Mary Shelley’s nineteenth century epistolary novel, Frankenstein (1818), and Ridley Scott’s late twentieth century post-modern film, Blade Runner (1992), bear striking similarities when studied as texts in time, as they both aim to warn humanity about attempting to usurp of the role of God in creating life. However, their respective contexts mean that the way in which they present notions about humanity differs. Shelley and Scott have extrapolated their various concerns born from their respective contexts regarding the confusion and anxiety that results when mankind pursues their knowledge without regard for their responsibilities. Shelley presents us with humanity’s flaws, which are evident in the way they have neglected what they have created. Scott portrays a futuristic world that has become horrifically debased and inhumane, as mankind has failed to maintain the natural order after overstepping scientific and technological boundaries. Both composers conceptually focus on the parental duties of creators toward their creation and the consequences of abandoning them. Through their different styles and techniques relative to their respective audience, each composer is extremely successful in presenting the changing values and attitudes respective of their eras.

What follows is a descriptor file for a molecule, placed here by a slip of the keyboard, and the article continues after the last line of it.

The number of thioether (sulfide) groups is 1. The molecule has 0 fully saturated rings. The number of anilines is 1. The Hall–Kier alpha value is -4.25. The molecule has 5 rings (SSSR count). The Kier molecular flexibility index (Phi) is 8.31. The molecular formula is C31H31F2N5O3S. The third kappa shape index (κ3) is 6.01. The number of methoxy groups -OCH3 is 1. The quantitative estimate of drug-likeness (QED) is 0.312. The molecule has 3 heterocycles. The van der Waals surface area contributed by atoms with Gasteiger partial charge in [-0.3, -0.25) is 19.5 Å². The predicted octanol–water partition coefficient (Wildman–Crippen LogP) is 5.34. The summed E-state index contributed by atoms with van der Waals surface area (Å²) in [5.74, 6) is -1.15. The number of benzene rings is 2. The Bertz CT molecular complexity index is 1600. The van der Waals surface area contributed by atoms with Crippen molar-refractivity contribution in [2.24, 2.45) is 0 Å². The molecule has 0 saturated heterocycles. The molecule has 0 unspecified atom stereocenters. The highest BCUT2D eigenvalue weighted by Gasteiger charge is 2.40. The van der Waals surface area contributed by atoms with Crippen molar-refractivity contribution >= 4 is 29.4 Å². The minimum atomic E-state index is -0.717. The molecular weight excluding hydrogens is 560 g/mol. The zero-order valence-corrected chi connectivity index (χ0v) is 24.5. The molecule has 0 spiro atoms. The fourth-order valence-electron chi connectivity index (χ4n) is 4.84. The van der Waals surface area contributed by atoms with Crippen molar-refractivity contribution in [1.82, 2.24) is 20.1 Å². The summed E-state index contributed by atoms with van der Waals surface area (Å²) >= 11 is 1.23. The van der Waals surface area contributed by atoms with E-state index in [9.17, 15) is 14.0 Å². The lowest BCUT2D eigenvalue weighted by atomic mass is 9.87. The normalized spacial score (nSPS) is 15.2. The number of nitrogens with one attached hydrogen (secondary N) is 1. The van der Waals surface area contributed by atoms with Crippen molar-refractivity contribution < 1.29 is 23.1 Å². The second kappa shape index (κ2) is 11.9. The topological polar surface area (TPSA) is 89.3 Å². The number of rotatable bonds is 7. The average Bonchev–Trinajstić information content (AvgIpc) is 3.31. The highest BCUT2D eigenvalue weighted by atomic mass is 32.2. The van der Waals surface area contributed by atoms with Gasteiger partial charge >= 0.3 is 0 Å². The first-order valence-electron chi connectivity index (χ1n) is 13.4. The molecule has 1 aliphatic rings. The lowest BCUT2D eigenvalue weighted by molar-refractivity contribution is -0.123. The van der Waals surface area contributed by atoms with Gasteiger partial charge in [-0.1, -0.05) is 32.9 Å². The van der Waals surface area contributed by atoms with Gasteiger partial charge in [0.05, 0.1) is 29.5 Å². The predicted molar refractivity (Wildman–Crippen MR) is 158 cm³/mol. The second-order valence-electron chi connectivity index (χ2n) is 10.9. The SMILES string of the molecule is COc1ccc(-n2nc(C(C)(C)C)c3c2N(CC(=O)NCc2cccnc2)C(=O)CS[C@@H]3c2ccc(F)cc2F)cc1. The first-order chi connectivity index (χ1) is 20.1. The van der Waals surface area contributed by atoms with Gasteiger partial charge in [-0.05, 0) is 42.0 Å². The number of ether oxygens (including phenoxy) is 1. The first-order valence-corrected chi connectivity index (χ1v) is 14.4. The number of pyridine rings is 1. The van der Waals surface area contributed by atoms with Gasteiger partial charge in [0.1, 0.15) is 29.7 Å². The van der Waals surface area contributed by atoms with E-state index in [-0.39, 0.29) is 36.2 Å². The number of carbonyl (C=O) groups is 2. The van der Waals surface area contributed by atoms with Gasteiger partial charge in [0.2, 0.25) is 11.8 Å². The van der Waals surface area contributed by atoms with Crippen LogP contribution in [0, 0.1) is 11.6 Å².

Shelley’s novel enlightens the reader to the changing values and perspectives of her era following the concept of Galvanism. Shelley’s didactic approach forms themes of obsession and “dangerous knowledge” that exist as Victor attempts to surge beyond accepted human limits and access the secret of life in an attempt to create it. Victor recognises the power he holds with his knowledge, and considers the dangers, saying, "when I found so astonishing a power placed within my hands, I hesitated a long time concerning the manner in which I should employ it". This displays Victor's conscience and his willingness to disregard it, leading to the destruction of his morals and ethics for the utilitarian...
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